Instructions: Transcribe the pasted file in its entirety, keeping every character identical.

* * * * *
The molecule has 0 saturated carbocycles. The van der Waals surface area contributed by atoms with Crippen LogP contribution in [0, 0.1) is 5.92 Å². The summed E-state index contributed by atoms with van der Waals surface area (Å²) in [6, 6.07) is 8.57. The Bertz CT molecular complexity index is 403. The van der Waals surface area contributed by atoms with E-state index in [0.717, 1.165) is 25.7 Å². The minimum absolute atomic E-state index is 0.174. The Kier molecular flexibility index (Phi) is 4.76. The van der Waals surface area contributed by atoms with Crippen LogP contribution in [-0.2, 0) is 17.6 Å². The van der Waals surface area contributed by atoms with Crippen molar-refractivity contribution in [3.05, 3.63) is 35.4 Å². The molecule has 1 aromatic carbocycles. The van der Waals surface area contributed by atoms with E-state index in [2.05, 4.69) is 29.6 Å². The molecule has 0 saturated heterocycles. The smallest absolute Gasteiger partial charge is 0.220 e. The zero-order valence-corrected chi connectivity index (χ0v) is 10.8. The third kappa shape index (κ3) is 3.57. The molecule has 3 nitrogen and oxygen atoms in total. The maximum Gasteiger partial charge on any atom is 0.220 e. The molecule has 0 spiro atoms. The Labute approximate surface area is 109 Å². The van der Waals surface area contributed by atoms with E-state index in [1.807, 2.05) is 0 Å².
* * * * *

The molecule has 0 saturated carbocycles. The van der Waals surface area contributed by atoms with Crippen LogP contribution in [0, 0.1) is 5.92 Å². The summed E-state index contributed by atoms with van der Waals surface area (Å²) in [6, 6.07) is 8.57. The Bertz CT molecular complexity index is 403. The van der Waals surface area contributed by atoms with E-state index in [0.717, 1.165) is 25.7 Å². The minimum absolute atomic E-state index is 0.174. The Kier molecular flexibility index (Phi) is 4.76. The van der Waals surface area contributed by atoms with Crippen LogP contribution in [-0.2, 0) is 17.6 Å². The van der Waals surface area contributed by atoms with Crippen molar-refractivity contribution in [3.05, 3.63) is 35.4 Å². The molecule has 1 aromatic carbocycles. The van der Waals surface area contributed by atoms with E-state index in [2.05, 4.69) is 29.6 Å². The molecule has 0 saturated heterocycles. The smallest absolute Gasteiger partial charge is 0.220 e. The zero-order valence-corrected chi connectivity index (χ0v) is 10.8. The third kappa shape index (κ3) is 3.57. The molecule has 3 nitrogen and oxygen atoms in total. The maximum Gasteiger partial charge on any atom is 0.220 e. The molecule has 0 spiro atoms. The Labute approximate surface area is 109 Å². The van der Waals surface area contributed by atoms with E-state index in [1.807, 2.05) is 0 Å².